What is your position and what do you do on a day-to-day basis?
I am the National Head of Family Law at Irwin Mitchell. I predominantly work between the Manchester and London offices, although I also visit our other seven office locations to visit the family law teams. I continue to undertake fee earning work in addition to working with my Private Wealth and Business colleagues, with a view to steering a cohesive approach to problem solving and hopefully, ensuring that each client’s matter is considered on a bespoke and holistic basis. I am also the Regional Managing Partner for the Manchester office, which is a full service office of approximately 260 colleagues. My role as the National Head of Family Law involves constantly reviewing how we might stay current as regards to legal developments, with fabulous support from our dedicated professional support lawyer, Hayley Trim. I try to ensure that our team members feel supported so that they will fulfil their professional potential, whether that is from a technical or leadership perspective. I liaise with our colleagues across the Group, in other divisions and with our Group Services teams, such as our Learning and Development team and our marketing and PR teams, who provide the entire team with on-going support. Approximately one half of my time is devoted to fee earning with the balance being spent in looking at strategy and leadership issues.
How long have you been in this role and what brought you here?
I joined Irwin Mitchell in 2011. I became the National Head of Family Law in July 2017 and the Regional Managing Partner for Manchester in 2018. I was excited about joining the firm because our then National Head, Martin Loxley, was a presenter at the Resolution Conferences and I was impressed by him. I was also persuaded to join the firm by a former colleague who waxed lyrical about the firm and I have not been disappointed since joining. I believe that meritocracy is all important. At Irwin Mitchell, I feel we have an environment in which to flourish professionally, which is meritocratic.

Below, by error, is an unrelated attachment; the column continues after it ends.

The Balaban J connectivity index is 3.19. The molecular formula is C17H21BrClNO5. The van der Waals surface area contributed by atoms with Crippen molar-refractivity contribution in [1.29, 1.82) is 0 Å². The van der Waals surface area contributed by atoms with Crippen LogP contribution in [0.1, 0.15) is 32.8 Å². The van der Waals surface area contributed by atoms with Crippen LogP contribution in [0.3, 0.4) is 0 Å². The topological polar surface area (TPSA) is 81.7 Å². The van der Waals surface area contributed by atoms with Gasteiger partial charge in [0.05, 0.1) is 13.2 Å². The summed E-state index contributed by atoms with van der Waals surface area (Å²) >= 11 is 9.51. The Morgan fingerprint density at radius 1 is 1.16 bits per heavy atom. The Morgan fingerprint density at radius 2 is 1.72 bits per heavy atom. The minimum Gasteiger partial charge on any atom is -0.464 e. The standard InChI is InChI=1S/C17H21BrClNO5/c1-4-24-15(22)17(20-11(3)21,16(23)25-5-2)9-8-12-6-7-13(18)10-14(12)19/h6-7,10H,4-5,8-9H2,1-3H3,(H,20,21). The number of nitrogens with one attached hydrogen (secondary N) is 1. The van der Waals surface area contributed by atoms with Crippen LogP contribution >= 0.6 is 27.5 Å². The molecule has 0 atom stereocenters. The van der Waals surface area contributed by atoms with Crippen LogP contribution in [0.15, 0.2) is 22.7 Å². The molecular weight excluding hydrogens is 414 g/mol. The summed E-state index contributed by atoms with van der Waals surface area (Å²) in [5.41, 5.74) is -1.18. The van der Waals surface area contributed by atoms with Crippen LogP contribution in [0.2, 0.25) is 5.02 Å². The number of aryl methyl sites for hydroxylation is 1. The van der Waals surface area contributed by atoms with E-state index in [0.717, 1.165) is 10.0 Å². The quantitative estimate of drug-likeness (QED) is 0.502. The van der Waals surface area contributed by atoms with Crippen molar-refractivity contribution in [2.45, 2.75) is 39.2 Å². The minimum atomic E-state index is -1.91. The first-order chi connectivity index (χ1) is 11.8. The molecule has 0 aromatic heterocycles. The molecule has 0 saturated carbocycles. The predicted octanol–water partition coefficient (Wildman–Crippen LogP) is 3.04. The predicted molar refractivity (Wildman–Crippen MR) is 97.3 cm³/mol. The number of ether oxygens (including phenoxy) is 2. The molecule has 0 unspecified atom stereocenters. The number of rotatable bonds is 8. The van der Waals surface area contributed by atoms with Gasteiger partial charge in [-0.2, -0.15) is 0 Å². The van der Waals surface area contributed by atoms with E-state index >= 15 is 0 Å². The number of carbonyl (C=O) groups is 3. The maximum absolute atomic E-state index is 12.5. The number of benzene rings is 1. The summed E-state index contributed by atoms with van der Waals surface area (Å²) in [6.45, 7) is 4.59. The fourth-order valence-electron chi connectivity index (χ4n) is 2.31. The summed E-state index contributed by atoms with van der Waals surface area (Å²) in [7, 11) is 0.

Any memorable stories from your career so far?
Loads - there are some disasters and some success stories. Every case is memorable because it is different. Working with people is what drives me, whether clients or colleagues. The most exciting moment of my career was representing two clients at the same time in the Supreme Court. It was a wonderful experience, the judges were amazing, the experience itself was incredible, working alongside such talented counsel (on both sides) and even my opponent solicitors were memorable, professionally fulfilling and something which I will never forget. I must add that both clients remain friends with me, which also a great outcome.
What is the best and worst part of the day for you?
I truly hate admin tasks and have to force myself each day to attend to dotting the i’s and crossing the t’s. It has to be a morning job, otherwise it never gets done. The best part of the day is after that is done (or re-scheduled!).
What keeps you motivated?
Working with clients but also, in recent years, colleagues with whom I have great friendships. Feeling like I am making a contribution to changing things in the office environment and, very occasionally, in relation to the law. I absolutely love tricky cases and trying to find an angle as to how to achieve a client’s objectives.
Tea or coffee?
What would you say to anyone thinking of a career in your field?
It is incredibly fulfilling but hard work.
What song do you listen to the most?
I don’t listen to trendy music. To motivate me, I listen to various songs but, as a child, my mum played Helen Reddy’s “I am Woman” every night for about 3 years after my dad left and when I feel that I need strength, I listen to that.
Who inspires you within the world of family law?
Baroness Hale, many members of the bar, my colleagues with whom I spend a lot of time.
How do you enjoy your time outside of work?
I am extremely boring: I love Radio 4 (especially The Archers), I like spending time with my husband, my mum and my three sons (although I have gone off that since they became teenagers). I have recently started watching box sets. It has been perilous as I cannot stop watching and have turned into a sloth.
A Personal Shopper. In law? I would like to do contentious probate.
If you could change one thing about the family justice system what would it be and why?
I would ensure that legal aid was reinstated. I stopped doing legal aid work in around 2003 and I felt deep shame about it to be honest. Since it was abolished, I feel even more ashamed. It is entirely wrong that those people who are most vulnerable are left without proper representation when facing very significant upheaval and distress in their personal lives, and do not possess the skills or the wherewithal to deal with the court process.